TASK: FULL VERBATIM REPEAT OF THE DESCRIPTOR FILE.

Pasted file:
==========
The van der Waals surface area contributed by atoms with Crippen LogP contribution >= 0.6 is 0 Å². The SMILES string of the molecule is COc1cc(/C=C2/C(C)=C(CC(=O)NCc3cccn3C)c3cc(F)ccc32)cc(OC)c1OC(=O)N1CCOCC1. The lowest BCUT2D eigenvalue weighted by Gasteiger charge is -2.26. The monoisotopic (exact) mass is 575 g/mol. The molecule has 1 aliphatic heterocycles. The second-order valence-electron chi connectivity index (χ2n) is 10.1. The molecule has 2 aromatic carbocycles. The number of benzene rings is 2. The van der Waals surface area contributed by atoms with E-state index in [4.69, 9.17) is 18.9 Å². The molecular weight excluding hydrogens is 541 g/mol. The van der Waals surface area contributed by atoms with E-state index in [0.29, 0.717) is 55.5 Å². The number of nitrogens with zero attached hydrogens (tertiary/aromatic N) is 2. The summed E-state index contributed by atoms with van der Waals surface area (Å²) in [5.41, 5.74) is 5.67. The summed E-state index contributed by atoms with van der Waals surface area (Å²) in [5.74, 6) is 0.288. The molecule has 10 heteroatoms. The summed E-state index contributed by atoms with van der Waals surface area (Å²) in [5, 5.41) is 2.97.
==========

The van der Waals surface area contributed by atoms with Crippen LogP contribution >= 0.6 is 0 Å². The SMILES string of the molecule is COc1cc(/C=C2/C(C)=C(CC(=O)NCc3cccn3C)c3cc(F)ccc32)cc(OC)c1OC(=O)N1CCOCC1. The lowest BCUT2D eigenvalue weighted by Gasteiger charge is -2.26. The monoisotopic (exact) mass is 575 g/mol. The molecule has 1 aliphatic heterocycles. The second-order valence-electron chi connectivity index (χ2n) is 10.1. The molecule has 2 aromatic carbocycles. The number of benzene rings is 2. The van der Waals surface area contributed by atoms with E-state index in [4.69, 9.17) is 18.9 Å². The molecular weight excluding hydrogens is 541 g/mol. The van der Waals surface area contributed by atoms with E-state index in [0.29, 0.717) is 55.5 Å². The number of nitrogens with zero attached hydrogens (tertiary/aromatic N) is 2. The summed E-state index contributed by atoms with van der Waals surface area (Å²) in [5.41, 5.74) is 5.67. The summed E-state index contributed by atoms with van der Waals surface area (Å²) in [5.74, 6) is 0.288. The molecule has 10 heteroatoms. The summed E-state index contributed by atoms with van der Waals surface area (Å²) in [5, 5.41) is 2.97.